Maintenance Airmen ensure rescue missions save lives
by Tech. Sgt. Oshawn Jefferson
U.S. Air Force Central combat camera team
4/20/2010 - CAMP BASTION, Afghanistan (AFNS) -- When aircrews and pararescuemen of the 41st Expeditionary Rescue Squadron here get a category-alpha alert call, the HH-60 Pave Hawk they use to conduct their mission has to be off the ground in 10 minutes.
Here, where rescue crews average five or six alert calls a day, the 43 Airmen at the 451st Expeditionary Aircraft Maintenance Squadron helicopter maintenance unit turn their wrenches to keep helicopters flying so "That Others May Live."
"Our rescue missions lift off on the back of maintenance Airmen," said 1st Lt. Jonathan Schulz, the 451st EAMXS HMU officer in charge, deployed from Moody Air Force Base, Ga. "We take pride in the fact that these Pave Hawks have to fly without fail, because our aircrews and pararescuemen are going out there to affect somebody's life."
From Feb. 1 until April 18, helicopter maintenance Airmen have helped rescue crews fly more than 915 sorties and log more than 650 hours. Those missions have resulted in 345 category A evacuations, 111 category B evacuations, 112 category C evacuations, 409 air-support missions, and 82 human remains transported.
Category A evacuations rescue missions are situations where a person is in need of urgent medical evacuation, or experiencing undo suffering where loss of life or limb hang in the balance. Category B evacuations are rescue missions where a person's injuries are stable, but the patient needs to be moved and category C evacuations are missions where injuries are routine, such as a twisted ankle or abscesses on teeth.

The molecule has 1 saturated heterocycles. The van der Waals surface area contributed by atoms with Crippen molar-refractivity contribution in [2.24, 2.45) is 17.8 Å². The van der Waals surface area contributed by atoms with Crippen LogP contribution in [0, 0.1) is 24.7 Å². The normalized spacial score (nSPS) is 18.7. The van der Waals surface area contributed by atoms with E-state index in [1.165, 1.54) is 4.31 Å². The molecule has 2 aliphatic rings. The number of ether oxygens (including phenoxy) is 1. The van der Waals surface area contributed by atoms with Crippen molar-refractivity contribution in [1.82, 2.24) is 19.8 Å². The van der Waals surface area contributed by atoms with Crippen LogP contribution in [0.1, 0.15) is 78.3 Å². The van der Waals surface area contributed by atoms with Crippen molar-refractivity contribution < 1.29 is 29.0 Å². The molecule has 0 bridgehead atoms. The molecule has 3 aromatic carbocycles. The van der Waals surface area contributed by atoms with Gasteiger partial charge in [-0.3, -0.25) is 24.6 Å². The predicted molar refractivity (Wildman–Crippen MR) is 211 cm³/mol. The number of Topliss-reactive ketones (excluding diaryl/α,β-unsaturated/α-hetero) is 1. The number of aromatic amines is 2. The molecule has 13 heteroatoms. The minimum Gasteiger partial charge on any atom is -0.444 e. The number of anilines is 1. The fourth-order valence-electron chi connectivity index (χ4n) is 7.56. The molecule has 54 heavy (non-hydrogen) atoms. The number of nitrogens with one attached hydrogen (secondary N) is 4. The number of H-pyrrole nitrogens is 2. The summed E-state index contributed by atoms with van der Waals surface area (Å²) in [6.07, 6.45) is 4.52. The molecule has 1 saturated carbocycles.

"If it wasn't for maintenance and support Airmen, the aircrews and 'Guardian Angel' team could not fly to recover wounded military and local nationals," said Maj. John Graver, a 41st ERQS combat rescue officer deployed from the 304th Rescue Squadron in Portland, Ore. "We all work here together as a team, in which everyone plays a vital role in the motto 'That Others May Live.' These HH-60 helicopter maintainers show extreme pride in keeping the helos flying during a very high operations tempo in a very harsh environment."
The maintenance Airmen who have witnessed as many as 26 sorties here in one day, spend an average 168 man-hours a week to ensure rescue aircrews are ready to fly when called on.
"Our guys have very little down time," said Tech. Sgt. Dennis Deaton, a 451st EAMXS HMU expeditor deployed from Nellis AFB, Nev. "Our guys are out there and ready to perform the mission in all kinds of weather at anytime. We don't work on a regular time clock. When we get a call the aircraft have to fly, we put the work in to make it happen."
Flying at a utilization rate of three to four times more than at home station, Airmen are having to do 50-hour inspections, that usually take place every 1.5 months, every 1.5 weeks.
"At our home station our aircraft average about 35 flight hours a month," said Master Sgt. Terry Newsham, the 451st EAMXS HMU production supervisor and weapons specialist deployed from Nellis AFB. "In the month of March alone our helos averaged 85 flight hours. That means our aircraft require a little more of our attention out here and our Airmen are always on it."
"Our guys are proud to be a part of the rescue mission," said Lieutenant Schulz, a native of Snailville, Ga. "We have a tremendous impact on this area in Afghanistan and our helos have to fly when called upon. We know we have a big job to do and our guys will answer the maintenance call to duty so our crews can fly the missions that save lives."
|Join the GlobalSecurity.org mailing list|